Ok, so here goes, my first blog about THE operation.

I have had ulcerative colitis for years, with numerous visits to hospital, with drips ,steroids weight loss , embarrassing moments of pooping myself. Not pleasant at all.

Last September, I started with the dreaded feeling deep in my bowels, of an impending flare. I saw my consultant who tried me with various treatments, and I continued to go to work. Things started to get worse, and I ended up having an accident in my pants whilst rushing to the loo. At least it was just blood and fluid ( I will ease you in gently), so I could take my pants off and go commando for the rest of my day.

Can I just say, that people with inflammatory bowel disease try really hard to work with their condition, and only take time off when things get messy, and they feel really unwell.

Anyway, I became so ill that I left work that day, and so far have not returned.

To cut a very long story ,leading up to surgery ,short, I became worse and worse over the next 6 months that I ended up with an emergency total colectomy and permanent ileostomy ( my large bowel removed , most of my rectum and a stoma on the lower right side of my abdomen, where a piece of small bowel comes out onto my skin and I poop through that). Because I was very ill before surgery, I had numerous complications.



This photo is just before my flare became a problem, I was in Benidorm with some friends.


This is me hours before surgery, slight difference I think.

I was petrified of the surgery, having never had an operation before, and being a wimp at the best of times. I remember being taken down to theatre and repeating in my mind  ” I need this op, I need this op”. I was left to wait quite a while as they needed to arrange my blood, ( I know I am AB+, but apparently I have a dodgy anti body, so they needed to match it specifically. Finally I went into another smaller room with about five doctors and nurses and anaesthetist etc… to start my prep. I was having an epidural to numb me from the waist down as a pain relief for afterwards.I asked to be sedated before I went through the doors of doom, and they obliged. Can’t remember a bloody thing from then until I woke up. ( really pleased about this).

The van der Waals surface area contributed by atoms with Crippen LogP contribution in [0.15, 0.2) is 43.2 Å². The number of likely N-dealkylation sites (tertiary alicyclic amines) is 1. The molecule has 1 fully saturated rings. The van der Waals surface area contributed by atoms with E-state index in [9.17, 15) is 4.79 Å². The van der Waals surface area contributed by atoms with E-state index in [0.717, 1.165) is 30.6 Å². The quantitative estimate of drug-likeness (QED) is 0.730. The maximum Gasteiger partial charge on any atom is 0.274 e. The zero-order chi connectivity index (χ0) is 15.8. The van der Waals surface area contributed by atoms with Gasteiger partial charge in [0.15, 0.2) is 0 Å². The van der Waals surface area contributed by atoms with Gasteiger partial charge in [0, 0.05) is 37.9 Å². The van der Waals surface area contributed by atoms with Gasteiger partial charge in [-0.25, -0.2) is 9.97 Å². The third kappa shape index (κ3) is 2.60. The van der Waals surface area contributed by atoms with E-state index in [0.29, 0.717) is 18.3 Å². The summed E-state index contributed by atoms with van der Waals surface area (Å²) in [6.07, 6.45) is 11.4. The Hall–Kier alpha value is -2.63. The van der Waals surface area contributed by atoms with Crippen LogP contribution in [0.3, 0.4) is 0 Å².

Looking fractionally better.

I had to stay in the high dependency unit for a few days. I remember some of it. I remember my family coming in and my sister kissing me and saying ” you did it, well done, I am so proud of you, Clare you actually did it.You are my inspiration (or words to that effect)” This may seem over the top, but if you knew me and my sister, this was very tame. We both had a severe fear of general anaesthetic and not waking up after.

When I woke, my throat was so painful,I could hardly swallow. This was due to the tube down my nose into my throat to stop me bringing up yucky bile from my stomach, it would collect into a bag attached to the tube, gross that I could actually see this. I also found out that I had a difficult airway, and now have a letter I have to take with me should I need surgery elsewhere. They must have faffed around in there and made me sore. Although prefer this to needing a tracheotomy. Sorry if you have needed one of these or have one now, but I can honestly say, they are the scariest of all stomas, I have huge admiration for these folk.

I gradually felt alive, and could manage a few sips of water. Begging them to take out the tube, they agreed after a few days, and it was magical and euphoric, I am not exaggerating, I could talk better and drink better. When it was in and I wanted to speak, it would move in the back of my throat , this was a horrible feeling.

I did the odd throwing up and them threatening me with the dreaded tube again, but managed to avoid it thank god. I had’t been awake when it was put in, and didn’t fancy that one little bit.

At this point I was still on the high dependency ward, so my next post will carry on from there. I hope you have enjoyed my first post, and look forward to the next.

Clare x